Meanwhile, the militarization of a once-neutral Costa Rica has begun with the implantation of 6,000 US Marines. The restoration of US military bases, with the connivance of the narco-trafficking Panamanian elite, is in full swing. The abortive military coup in Ecuador in September 2010 that almost led to the assassination of President Rafael Correa is part of the same conspiratorial design.[iv]Most conspicuous of all was the setting up of seven airbases in Colombia  (notwithstanding that its National Assembly repudiated as illegal on constitutional grounds  the agreement between ex-President Alvaro Uribe and the US government) whose  goal as stated by the Pentagon planners was to encircle Venezuela. But US military domination of Colombia has other objectives too. This included the push to wipe out, in the name of combating terrorism, the FARC (Revolutionary Armed Forces of Colombia) rebels who have been fighting the corrupt narco-financed governments for several decades.  The September 2010 killing of FARC leader Jorge Briceno by US special commando-led forces  backed by 70 Apache helicopters and aircraft armed with “smart bombs” marked a major push in what has become an open war against a national liberation movement in Colombia.
The tentacles of US military intervention are now spreading. We ought not to forget that the US has 852 military bases worldwide. This is matched by the dominating presence of US corporations abroad, with the 1,000 largest US financial and non-financial corporations deriving on average over 43% of their revenues from their foreign subsidiaries. A number exceeded by the Big Five Wall Street banks that derive 55% of their revenues abroad. The military/industrial/banking complex is not confined to continental USA but is universal. They represent different faces of the imperial gulag.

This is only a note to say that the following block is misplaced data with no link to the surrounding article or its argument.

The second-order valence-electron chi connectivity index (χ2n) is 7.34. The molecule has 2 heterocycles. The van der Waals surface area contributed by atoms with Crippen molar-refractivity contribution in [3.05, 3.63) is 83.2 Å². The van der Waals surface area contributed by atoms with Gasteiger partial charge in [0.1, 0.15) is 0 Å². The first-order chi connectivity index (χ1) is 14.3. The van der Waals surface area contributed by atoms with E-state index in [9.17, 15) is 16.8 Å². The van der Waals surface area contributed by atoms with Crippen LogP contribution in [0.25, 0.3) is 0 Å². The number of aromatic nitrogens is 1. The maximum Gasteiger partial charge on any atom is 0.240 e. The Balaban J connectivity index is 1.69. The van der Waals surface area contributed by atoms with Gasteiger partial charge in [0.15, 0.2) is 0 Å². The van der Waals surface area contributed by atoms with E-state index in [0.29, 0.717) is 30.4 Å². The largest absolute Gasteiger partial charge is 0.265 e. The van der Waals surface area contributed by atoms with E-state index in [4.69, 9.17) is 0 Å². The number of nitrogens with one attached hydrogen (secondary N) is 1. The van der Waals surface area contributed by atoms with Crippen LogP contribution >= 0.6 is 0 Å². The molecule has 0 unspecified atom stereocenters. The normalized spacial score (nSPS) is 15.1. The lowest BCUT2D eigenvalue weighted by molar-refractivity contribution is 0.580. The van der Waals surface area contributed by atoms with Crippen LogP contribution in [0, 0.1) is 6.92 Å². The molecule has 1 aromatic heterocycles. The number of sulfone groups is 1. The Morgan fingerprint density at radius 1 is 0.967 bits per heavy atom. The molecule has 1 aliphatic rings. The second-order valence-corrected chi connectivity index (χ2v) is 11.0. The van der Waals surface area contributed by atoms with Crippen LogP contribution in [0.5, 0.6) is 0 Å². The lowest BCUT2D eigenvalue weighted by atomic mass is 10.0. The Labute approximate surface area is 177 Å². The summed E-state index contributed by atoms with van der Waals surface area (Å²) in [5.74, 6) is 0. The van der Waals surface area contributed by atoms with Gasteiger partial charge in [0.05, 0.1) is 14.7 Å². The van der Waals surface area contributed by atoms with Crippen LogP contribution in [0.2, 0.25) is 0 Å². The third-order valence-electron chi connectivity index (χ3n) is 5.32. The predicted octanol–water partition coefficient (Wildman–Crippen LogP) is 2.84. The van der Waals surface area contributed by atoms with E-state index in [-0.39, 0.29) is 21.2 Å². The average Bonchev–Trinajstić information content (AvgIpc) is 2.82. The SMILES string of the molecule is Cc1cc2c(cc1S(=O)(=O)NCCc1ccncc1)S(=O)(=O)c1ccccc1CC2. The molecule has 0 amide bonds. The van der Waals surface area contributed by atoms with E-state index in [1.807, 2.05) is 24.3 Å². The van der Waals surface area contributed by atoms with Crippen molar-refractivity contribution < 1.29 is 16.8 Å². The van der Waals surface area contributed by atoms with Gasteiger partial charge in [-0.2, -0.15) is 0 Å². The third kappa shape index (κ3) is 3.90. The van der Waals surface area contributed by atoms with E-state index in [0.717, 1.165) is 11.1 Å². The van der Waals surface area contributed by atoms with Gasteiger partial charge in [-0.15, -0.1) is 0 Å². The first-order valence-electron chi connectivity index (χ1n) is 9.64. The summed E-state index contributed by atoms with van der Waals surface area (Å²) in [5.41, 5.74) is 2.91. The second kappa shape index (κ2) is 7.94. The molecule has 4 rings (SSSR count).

The economic, military and  political penetration of Venezuela and the Latin American region as a whole was conspicuous  for  centuries. This was tersely stated by Henry Stimson, Wall Street corporate lawyer, investment banker and Secretary of War in Roosevelt's cabinet in 1945: "I think that it's not asking too much to have our little region over here which never has bothered anybody [emphasis added]." Note the paternalistic tone, the air of overweening condescension and arrogance, the unbreakable steel-like grip of personal proprietorship enshrined in those three nasty little words: “our little region”. What he's saying is that “this is our backyard and the preserve of American capitalists and woe to any intruders that move to put their hands on it”.
Talk of the divine rights of American corporate ownership has marched to the drumbeat of racial arrogance. "The time is not too remote," jubilantly thundered US President William Taft (1857-1930), "when the whole hemisphere will be ours in fact as, by virtue of our superiority of race, it already is ours morally."
There is no space for democracy in this scheme of things. Moving from the abstract to the concrete, what Stimson and Taft were saying was seen in the most concrete definition of economic liberalism that has ever been articulated. It remains the dominant credo of capitalism at all stages of develop